In my experience, there's almost an even split between computer system problems caused by worms and viruses and problems caused by applying software updates and security patches. If you keep regular system backups and always make a complete backup of your system before applying a software update, you're probably in the minority. Even some enterprise systems aren't fully archived to tape systems, simply because tape drives have less capacity than modern hard drives.
After my last hard drive exceeded the capacity of my tape system by about 20 GB, I neglected to back up my workstation for a while. Of course, as Murphy's Law predicts, I had problems at the worst possible time. I don't know exactly what happened, but Microsoft Image Composer refused to run after I installed a new application.
After this event, I realized that having an image backup of my hard drive would have allowed me to recover from either a system compromise or botched software install/ update in minutes, rather than in days. For example, I could have recovered from that recent Windows XP security update in minutes if I'd had a backup IDE hard drive.
Back up one hard drive to another
Most Wintel systems can have up to four IDE devices installed, and most computers probably use only two or three IDE devices. To make image backups using a hard drive, all you need is another hard drive that's at least as large as the one you have and an image copy program. I use large IDE hard drives for image backups since they're quite affordable.
Norton Ghost, frequently included with boxed replacement IDE hard drives, is a popular program that effectively makes image copies of one hard drive to another. I've seen 20-GB IDE drives for as low as $50, which is probably less than the cost of replacing one when your computer crashes after you've been infested with the latest worm. If a hacker trashes your system, you can easily ghost your primary hard drive from the backup hard drive and simply reboot.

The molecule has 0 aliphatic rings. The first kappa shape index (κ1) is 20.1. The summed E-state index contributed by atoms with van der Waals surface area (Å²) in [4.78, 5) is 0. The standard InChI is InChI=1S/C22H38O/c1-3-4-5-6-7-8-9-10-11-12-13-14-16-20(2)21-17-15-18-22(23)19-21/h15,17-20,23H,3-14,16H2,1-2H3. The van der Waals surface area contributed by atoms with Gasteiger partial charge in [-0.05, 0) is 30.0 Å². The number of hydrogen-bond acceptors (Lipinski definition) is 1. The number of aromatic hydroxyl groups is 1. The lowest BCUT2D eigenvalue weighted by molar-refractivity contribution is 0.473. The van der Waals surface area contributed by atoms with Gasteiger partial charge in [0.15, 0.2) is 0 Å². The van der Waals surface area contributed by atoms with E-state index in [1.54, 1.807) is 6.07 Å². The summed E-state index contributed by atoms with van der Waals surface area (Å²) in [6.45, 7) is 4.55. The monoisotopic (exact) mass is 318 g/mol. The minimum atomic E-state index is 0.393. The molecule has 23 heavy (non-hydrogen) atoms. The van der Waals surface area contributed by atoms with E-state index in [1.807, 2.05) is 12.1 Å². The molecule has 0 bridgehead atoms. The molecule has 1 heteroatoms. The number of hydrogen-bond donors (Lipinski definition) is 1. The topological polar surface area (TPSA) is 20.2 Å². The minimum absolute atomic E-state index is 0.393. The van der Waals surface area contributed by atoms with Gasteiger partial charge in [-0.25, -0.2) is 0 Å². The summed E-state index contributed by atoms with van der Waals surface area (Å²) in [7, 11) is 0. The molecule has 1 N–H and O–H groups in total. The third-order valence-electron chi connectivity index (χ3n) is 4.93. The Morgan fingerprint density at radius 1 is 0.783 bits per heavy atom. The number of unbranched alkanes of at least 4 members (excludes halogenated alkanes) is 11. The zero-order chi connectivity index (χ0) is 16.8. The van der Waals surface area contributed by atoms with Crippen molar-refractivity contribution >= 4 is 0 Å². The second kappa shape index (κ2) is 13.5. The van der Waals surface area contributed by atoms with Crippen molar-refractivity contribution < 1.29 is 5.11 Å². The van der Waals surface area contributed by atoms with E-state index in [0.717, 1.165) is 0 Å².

Remember that image backups aren't for data redundancy; they're for emergency archival backup. Also, a hacked system using RAID is still trashed and must be restored from an archival copy.
How to make image backups on UNIX
On UNIX, the two most common archival tools are tar and cpio, but I prefer to use the dd utility, which copies the raw sectors from one device to another. (You can also use dd to make image copies of hard drives used in Windows systems.) On my Linux system, I switch to single-user mode and use this command to completely copy my primary IDE hard drive to the secondary mirror copy, like this:
dd if=/dev/hda of=/dev/hdb bs=1k count=`cat /proc/ide/hda/capacity`
Specifying the count argument as a shell command, as I've done in this example, is a simple way to designate the correct number of 1-KB blocks to copy. This is one of the features of the Linux proc filesystem and may not be available on your system. If it isn't, to make this command work properly, you'll need to know how many 1-KB blocks your hard drive holds.
To restore from the backup drive, you can use a rescue floppy or you can change jumpers and reboot, which is the method I prefer.
When you're using Norton Ghost or the UNIX dd command to create image backups, keep a couple of things in mind. First, create an image backup before you install a software update, just in case the update fails. Second, make sure your machine isn't already compromised—although an archive copy of a compromised system can be useful to provide forensics without keeping the compromised system from being returned to service.
The bottom line
Tape drives haven't decreased in cost or increased in capacity as rapidly as IDE hard drives have, but they're not dead yet. Still, they're not my preference when I need to quickly restore a damaged or compromised system. A second archival hard drive is also handy if the primary hard drive fails—something that hard drives have a nasty habit of doing at the worst possible time.
This article originally published in the Internet Security Focus e-newsletter.